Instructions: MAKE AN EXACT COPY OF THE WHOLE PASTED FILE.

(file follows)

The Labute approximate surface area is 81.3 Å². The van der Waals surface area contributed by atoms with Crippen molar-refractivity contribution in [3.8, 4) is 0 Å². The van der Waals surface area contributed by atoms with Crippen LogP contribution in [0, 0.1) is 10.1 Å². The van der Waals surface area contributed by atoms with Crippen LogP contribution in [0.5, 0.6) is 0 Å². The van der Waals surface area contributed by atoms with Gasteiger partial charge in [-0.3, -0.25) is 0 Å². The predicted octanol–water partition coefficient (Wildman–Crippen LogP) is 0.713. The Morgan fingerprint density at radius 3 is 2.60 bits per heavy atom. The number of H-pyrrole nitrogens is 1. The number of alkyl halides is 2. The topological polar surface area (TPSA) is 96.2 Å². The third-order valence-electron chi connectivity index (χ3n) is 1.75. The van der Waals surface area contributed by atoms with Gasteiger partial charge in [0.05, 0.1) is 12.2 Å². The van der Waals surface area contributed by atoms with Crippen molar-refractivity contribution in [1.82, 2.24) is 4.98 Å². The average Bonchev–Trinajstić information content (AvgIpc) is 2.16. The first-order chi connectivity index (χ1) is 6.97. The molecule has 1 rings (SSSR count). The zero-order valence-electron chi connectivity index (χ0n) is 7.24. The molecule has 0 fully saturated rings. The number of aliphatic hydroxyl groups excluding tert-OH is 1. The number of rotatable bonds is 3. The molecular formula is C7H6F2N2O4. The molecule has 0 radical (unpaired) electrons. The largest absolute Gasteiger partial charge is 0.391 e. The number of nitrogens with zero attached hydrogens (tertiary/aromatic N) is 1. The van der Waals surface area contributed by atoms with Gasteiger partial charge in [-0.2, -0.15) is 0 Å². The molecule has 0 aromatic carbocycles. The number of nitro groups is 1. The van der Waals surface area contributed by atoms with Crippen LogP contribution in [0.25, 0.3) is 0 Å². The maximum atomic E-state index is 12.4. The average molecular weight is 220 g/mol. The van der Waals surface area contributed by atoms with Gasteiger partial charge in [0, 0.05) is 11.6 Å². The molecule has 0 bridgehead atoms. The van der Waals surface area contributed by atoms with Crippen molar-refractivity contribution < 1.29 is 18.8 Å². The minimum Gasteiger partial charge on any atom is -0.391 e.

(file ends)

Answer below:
The Labute approximate surface area is 81.3 Å². The van der Waals surface area contributed by atoms with Crippen molar-refractivity contribution in [3.8, 4) is 0 Å². The van der Waals surface area contributed by atoms with Crippen LogP contribution in [0, 0.1) is 10.1 Å². The van der Waals surface area contributed by atoms with Crippen LogP contribution in [0.5, 0.6) is 0 Å². The van der Waals surface area contributed by atoms with Gasteiger partial charge in [-0.3, -0.25) is 0 Å². The predicted octanol–water partition coefficient (Wildman–Crippen LogP) is 0.713. The Morgan fingerprint density at radius 3 is 2.60 bits per heavy atom. The number of H-pyrrole nitrogens is 1. The number of alkyl halides is 2. The topological polar surface area (TPSA) is 96.2 Å². The third-order valence-electron chi connectivity index (χ3n) is 1.75. The van der Waals surface area contributed by atoms with Gasteiger partial charge in [0.05, 0.1) is 12.2 Å². The van der Waals surface area contributed by atoms with Crippen molar-refractivity contribution in [1.82, 2.24) is 4.98 Å². The average Bonchev–Trinajstić information content (AvgIpc) is 2.16. The first-order chi connectivity index (χ1) is 6.97. The molecule has 1 rings (SSSR count). The zero-order valence-electron chi connectivity index (χ0n) is 7.24. The molecule has 0 fully saturated rings. The number of aliphatic hydroxyl groups excluding tert-OH is 1. The number of rotatable bonds is 3. The molecular formula is C7H6F2N2O4. The molecule has 0 radical (unpaired) electrons. The largest absolute Gasteiger partial charge is 0.391 e. The number of nitrogens with zero attached hydrogens (tertiary/aromatic N) is 1. The van der Waals surface area contributed by atoms with Gasteiger partial charge in [-0.2, -0.15) is 0 Å². The molecule has 0 aromatic carbocycles. The number of nitro groups is 1. The van der Waals surface area contributed by atoms with Crippen LogP contribution in [0.25, 0.3) is 0 Å². The maximum atomic E-state index is 12.4. The average molecular weight is 220 g/mol. The van der Waals surface area contributed by atoms with Gasteiger partial charge in [0, 0.05) is 11.6 Å². The molecule has 0 bridgehead atoms. The van der Waals surface area contributed by atoms with Crippen molar-refractivity contribution < 1.29 is 18.8 Å². The minimum Gasteiger partial charge on any atom is -0.391 e.